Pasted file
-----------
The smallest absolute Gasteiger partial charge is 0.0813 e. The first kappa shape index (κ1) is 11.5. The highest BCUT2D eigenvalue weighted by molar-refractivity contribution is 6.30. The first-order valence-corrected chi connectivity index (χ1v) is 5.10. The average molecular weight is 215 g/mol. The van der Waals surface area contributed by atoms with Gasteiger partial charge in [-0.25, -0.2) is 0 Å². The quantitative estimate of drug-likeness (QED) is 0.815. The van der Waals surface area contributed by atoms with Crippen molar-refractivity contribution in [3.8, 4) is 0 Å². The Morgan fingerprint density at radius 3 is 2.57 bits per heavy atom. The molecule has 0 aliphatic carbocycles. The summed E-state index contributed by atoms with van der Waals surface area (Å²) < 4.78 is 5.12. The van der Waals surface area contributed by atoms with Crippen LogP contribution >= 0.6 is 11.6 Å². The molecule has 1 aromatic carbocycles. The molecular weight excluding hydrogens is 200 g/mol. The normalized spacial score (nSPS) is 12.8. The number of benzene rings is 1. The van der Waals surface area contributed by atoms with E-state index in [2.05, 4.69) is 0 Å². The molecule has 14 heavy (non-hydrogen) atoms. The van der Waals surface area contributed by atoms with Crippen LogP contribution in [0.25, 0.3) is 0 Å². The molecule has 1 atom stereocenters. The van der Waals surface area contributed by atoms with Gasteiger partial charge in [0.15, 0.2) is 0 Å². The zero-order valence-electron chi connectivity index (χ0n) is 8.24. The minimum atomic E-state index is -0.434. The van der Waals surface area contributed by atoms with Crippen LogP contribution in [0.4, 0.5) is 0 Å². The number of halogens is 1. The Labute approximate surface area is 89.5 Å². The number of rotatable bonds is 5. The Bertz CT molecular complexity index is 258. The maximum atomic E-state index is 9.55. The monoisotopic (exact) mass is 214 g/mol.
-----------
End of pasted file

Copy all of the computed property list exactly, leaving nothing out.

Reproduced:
The smallest absolute Gasteiger partial charge is 0.0813 e. The first kappa shape index (κ1) is 11.5. The highest BCUT2D eigenvalue weighted by molar-refractivity contribution is 6.30. The first-order valence-corrected chi connectivity index (χ1v) is 5.10. The average molecular weight is 215 g/mol. The van der Waals surface area contributed by atoms with Gasteiger partial charge in [-0.25, -0.2) is 0 Å². The quantitative estimate of drug-likeness (QED) is 0.815. The van der Waals surface area contributed by atoms with Crippen molar-refractivity contribution in [3.8, 4) is 0 Å². The Morgan fingerprint density at radius 3 is 2.57 bits per heavy atom. The molecule has 0 aliphatic carbocycles. The summed E-state index contributed by atoms with van der Waals surface area (Å²) < 4.78 is 5.12. The van der Waals surface area contributed by atoms with Crippen LogP contribution >= 0.6 is 11.6 Å². The molecule has 1 aromatic carbocycles. The molecular weight excluding hydrogens is 200 g/mol. The normalized spacial score (nSPS) is 12.8. The number of benzene rings is 1. The van der Waals surface area contributed by atoms with E-state index in [2.05, 4.69) is 0 Å². The molecule has 14 heavy (non-hydrogen) atoms. The van der Waals surface area contributed by atoms with Crippen LogP contribution in [0.25, 0.3) is 0 Å². The molecule has 1 atom stereocenters. The van der Waals surface area contributed by atoms with Gasteiger partial charge in [0.15, 0.2) is 0 Å². The zero-order valence-electron chi connectivity index (χ0n) is 8.24. The minimum atomic E-state index is -0.434. The van der Waals surface area contributed by atoms with Crippen LogP contribution in [0.4, 0.5) is 0 Å². The number of halogens is 1. The Labute approximate surface area is 89.5 Å². The number of rotatable bonds is 5. The Bertz CT molecular complexity index is 258. The maximum atomic E-state index is 9.55. The monoisotopic (exact) mass is 214 g/mol.